Academic governance


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  • Board of Trustees is typically seen as having ownership of financial or administrative issues. They’re typically seen as big picture thinkers who focus on keeping the institution true to it’s mission.BOT is seen as disconnected from curriculum evolution and not fit to make decisions because of the lack of expertise.Senate is seen as experts in both academics and curriculum. Typical duties may include changes in academic policy, establishment of councils for faculties, schools, or institutes, determination and regulation for graduation, and internal issues in connection with awards for academic and faculty achievement,
  • It focuses attention on the issues at the heart of the academic enterprise, that generally the governing body such as the BOT does not (and should not) become involved with. There is a clear distinction between this and the responsibility for determining educational character and mission, which lives with the BOT.
  • Hard to manage partly due to the fact that there’s no real definition or breakdown of duties.Influences of effectiveness include – relationships between the various leadership groups, cycles of planning and policy making process (new policies, vs revision), life cycle of governance (old vs new committees), political climate, and composition of the governing committee
  • One of the major issues in academic governance is the tension that exists between the faculty and members of the BOT. Power struggle for more authority and control in the institution. Faculty feel like they are the experts, and the BOT may feel like they need to have a hand in academic affairs in order to effectively steer the institution.One of the readings, the author, who was a member of the faculty senate, talked about the issue of land sale at her institution. When she brought up the matter, she was told that that is put of the purview of the faculty senate and should be left to the BOT. After reflection, she questioned whether or not the matter truly had nothing to do academic matters. Future academic expansion?
  • Academic governance

    1. 1. Academic Governance<br />Sing Wong<br />HIED 552<br />
    2. 2. Composition<br />In the United States, there are two major “voices”<br />The Board of Trustees (BOT) & Administration (President, Vice President, Deans)<br />Faculty (Senate)<br />Academic Governance<br />“Owned” by both the BOT and the Senate<br />Typically, BOT defers major decision making in academic realm to the senate <br />
    3. 3. Definition<br />Research on Academic Governance<br />No single or generally accepted definition<br />Closest: responsibility for the key academic issues such as determining the curriculum, course approval, and ensuring standards<br />No breakdown of specific duties or groups involved <br />Differ across types of institution and its history<br />Generally agreed upon that authority over everything to do with academics is decided by the relationships between the BOT and Senate<br />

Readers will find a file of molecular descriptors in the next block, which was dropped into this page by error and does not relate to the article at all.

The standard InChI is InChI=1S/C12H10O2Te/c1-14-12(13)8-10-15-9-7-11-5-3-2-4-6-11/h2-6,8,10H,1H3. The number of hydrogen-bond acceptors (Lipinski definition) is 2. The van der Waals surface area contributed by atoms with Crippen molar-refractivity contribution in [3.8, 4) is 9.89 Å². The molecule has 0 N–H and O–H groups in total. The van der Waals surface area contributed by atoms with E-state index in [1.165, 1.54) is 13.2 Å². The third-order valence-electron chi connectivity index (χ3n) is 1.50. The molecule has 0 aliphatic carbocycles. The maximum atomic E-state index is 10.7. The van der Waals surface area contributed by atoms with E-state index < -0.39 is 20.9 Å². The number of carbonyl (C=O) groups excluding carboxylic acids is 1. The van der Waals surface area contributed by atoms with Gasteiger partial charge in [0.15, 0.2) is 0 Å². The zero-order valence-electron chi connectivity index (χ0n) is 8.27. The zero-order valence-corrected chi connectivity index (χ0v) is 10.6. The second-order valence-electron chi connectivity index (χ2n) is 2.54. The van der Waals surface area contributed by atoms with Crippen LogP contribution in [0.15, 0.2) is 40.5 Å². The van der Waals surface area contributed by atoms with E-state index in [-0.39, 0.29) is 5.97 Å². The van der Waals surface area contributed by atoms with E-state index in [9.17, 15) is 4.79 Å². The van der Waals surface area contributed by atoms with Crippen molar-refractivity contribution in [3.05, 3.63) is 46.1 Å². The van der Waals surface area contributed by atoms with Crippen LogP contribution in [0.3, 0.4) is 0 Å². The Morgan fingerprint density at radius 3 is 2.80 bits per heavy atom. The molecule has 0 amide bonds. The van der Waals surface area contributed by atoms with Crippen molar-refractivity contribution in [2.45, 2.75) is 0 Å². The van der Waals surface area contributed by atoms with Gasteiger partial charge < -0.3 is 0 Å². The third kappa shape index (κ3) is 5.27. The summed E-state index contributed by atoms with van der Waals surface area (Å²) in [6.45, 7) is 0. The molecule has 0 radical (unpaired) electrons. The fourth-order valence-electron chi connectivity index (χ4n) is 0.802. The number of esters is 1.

4. 4. Influences on Governance<br />Meeting constituents needs and expectations<br />Students, parents, community members, legislators, creditors, donors, alumni, staff, and faculty<br />Meeting institutional goals<br />
    5. 5. Effective Governance<br />Academic governance is a “hard to manage and describe” university system (Bradshaw & Fedette, 2008)<br />Effective academic governance occurs when groups do not get sidetracked into operational details that may be better left to other groups or subgroups<br />Multiple influences of effectives<br />
    6. 6. Complications in Governance<br />Autonomy & Academic Freedom vs. Institutional Interest<br />Typically, academic decision making is deferred to faculty<br />Faculty are criticized for being slow<br />Multiple committees impede processes<br />Blurred lines of responsibility / Overlap<br />What parts of the university would you assign to the BOT and what part would you assign to the Senate?<br />
    7. 7. Other Structures in Governance<br />Concept of a Unicameral governing structure<br />One governing board that encompasses all facets of decision making<br />Claude (1972) argues that this method doesn’t pretend to solve problems by avoiding them<br />Partnership Approach<br />Separate responsibilities but close partnerships<br />Joint committees & task forces<br />
    8. 8. References<br />Bradshaw, P., & Fredette, C. (2008). Academic governance of universiites: Reflections of a senate chair on moving from theory to practice and back. Journal of Management Inquiry. 18(2).<br />Leadership Foundation. Academic governance. Retrieved from Retrieved on October 18, 2010.<br />Morrill, R. (2003). The overlapping worlds of academic governance. Trusteeship, 1(11).<br />Mortimer, K.P., & Sathre, C. (2007). The art and politics of academic governance. Lanham, MD: Rowman & LIttlefield Publishers.<br />Waitzer, E. J., & Enrione, A. (2005). Paradigm flaw in the boardroom: Governance versus management. International Journal of Disclosure and Governace, 2(4), 348-357.<br />
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